I am mentally and physically drained. The world has changed, and it continues to change by the day, by the hour, sometimes by the minute. I cannot keep up with what I need to do as an HR professional. Trying to communicate with staff, keep them informed, keep them calm and on point has been… trying. It’s been necessary and important.
Yet, I feel calm. I feel hopeful. Doing what I am doing feels like the single most important thing I will ever do as a human resources professional. People need me. I know they do, so I continue on despite having no energy. I find strength in helping others. And I know they appreciate it.
It will take a while to better understand the lasting lessons from this part of our shared history, but here are some random thoughts that have been running through my mind during the last few weeks.
Social distancing. It’s been so engrained into our shared experience. Will we ever return to a social interaction where being closer together isn’t looked upon with a raised eyebrow?
Handshakes. Will we ever be able to shake hands with others again? Will the fist-bump be our new way of showing respect to one another?
Working from home. I’ve been on so many conference calls this past week, and I’ve been so energized how many of my coworkers have embraced technology. If there’s a positive from our shared situation, it’s that we’ve now been thrust into a world not many thought was possible. Our post-COVID world will feature a heavier reliance on technology, and just as importantly, work from home is more “doable” than many skeptics thought. Employees will have the ability to shape their own professional destinies and mental health like never before!
Resilience. People will find a way to make it through this. We are a strong species. We wouldn’t have made this this far if we weren’t. After all is said and done, our lessons from COVID-19 will make us a better society, a better people, and most importantly, a kinder one.
People are good. For every story of some assholes going to the beach and saying “if I get Coronavirus, so be it” there are 20x more stories of people rising up to protect and serve one another. What I find most impressive is that more people are doing this on their own! There’s no overarching government mandate telling people to do well to one another. It’s been natural. Distilleries stopped making booze so they could make hand sanitizer for medical professionals. Restaurateurs are donating food to senior citizen housing facilities. Neighbors are stepping up and bringing meals to their sick neighbors, going to the store for them, and bringing their garbage to the street. I find this so beautiful. You cannot mandate being good. You have to allow people the space (pun unintended) to think about what it takes to help one another and act upon those thoughts.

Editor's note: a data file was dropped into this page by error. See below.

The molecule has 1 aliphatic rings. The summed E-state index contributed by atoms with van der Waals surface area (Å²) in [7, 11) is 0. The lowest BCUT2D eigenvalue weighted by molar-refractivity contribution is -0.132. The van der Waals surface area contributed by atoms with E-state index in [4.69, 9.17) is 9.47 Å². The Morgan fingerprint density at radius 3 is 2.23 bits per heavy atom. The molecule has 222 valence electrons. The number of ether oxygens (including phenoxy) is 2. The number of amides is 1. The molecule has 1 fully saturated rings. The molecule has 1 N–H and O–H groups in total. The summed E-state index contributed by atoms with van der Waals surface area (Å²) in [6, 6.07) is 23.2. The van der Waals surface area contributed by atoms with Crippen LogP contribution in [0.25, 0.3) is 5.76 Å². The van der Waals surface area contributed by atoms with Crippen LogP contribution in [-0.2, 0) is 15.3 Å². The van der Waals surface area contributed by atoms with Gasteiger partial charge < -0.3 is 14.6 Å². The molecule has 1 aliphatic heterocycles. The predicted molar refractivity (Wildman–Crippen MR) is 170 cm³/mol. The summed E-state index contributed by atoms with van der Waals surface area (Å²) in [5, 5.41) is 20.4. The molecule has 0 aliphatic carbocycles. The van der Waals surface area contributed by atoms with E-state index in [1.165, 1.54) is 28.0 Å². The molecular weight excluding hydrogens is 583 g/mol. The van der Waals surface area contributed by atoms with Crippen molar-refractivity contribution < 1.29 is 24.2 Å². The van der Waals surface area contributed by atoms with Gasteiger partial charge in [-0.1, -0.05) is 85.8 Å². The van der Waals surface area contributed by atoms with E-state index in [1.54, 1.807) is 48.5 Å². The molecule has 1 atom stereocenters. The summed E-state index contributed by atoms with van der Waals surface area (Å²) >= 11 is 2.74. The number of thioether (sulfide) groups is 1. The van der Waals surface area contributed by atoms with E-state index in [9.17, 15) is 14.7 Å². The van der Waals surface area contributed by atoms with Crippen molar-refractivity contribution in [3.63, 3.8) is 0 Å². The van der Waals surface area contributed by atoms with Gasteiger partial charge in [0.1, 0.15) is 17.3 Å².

The only constant is change. This won’t last. COVID-19 will eventually die out. We will develop a vaccine that Jenny McCarthy will refuse to take. We will eventually have it good again. And that good won’t last either. Everything is ephemeral. Wars, countries, pandemics, roaring economies, you, me, the Sun, the Moon, the earth, Pax Americana, Tom Brady’s good looks, the White Castle shits: Nothing lasts forever. Good, bad, indifference – it’s always in flux. Just enjoy what you have now, and prepare for it to end. Move on to the next scene in history knowing it will be but a blip on the radar that no one will truly remember 100 years from now.
Memento Mori. At the end of the day, we don’t know if we will have another day. Remember, that one day, you will die. Every minute that passes is a minute that is gone forever. It should not take our current situation to remind us to appreciate the time that is given to us. I have not been “stuck at home” for almost two weeks with my wife and son. I have been “safe and sound” in my home with my wife and son. I love them, and I will cherish the time we’ve spent in the house during this ordeal. Sometimes, they drive me nuts, yes. But most of the time, they put a smile on my face, and teach me that one day, I won’t have them around, or they won’t have me. Either way, I am appreciating what I have while I have it.
And what I have, is good, and I am appreciating that more and more each day. I hope you can say the same thing. Stay safe. Stay healthy. Grow your love. Develop your patience. Cultivate your understanding. Challenge your perspective. We are in this together, and we will make it through this together. One love. One truth. One destiny.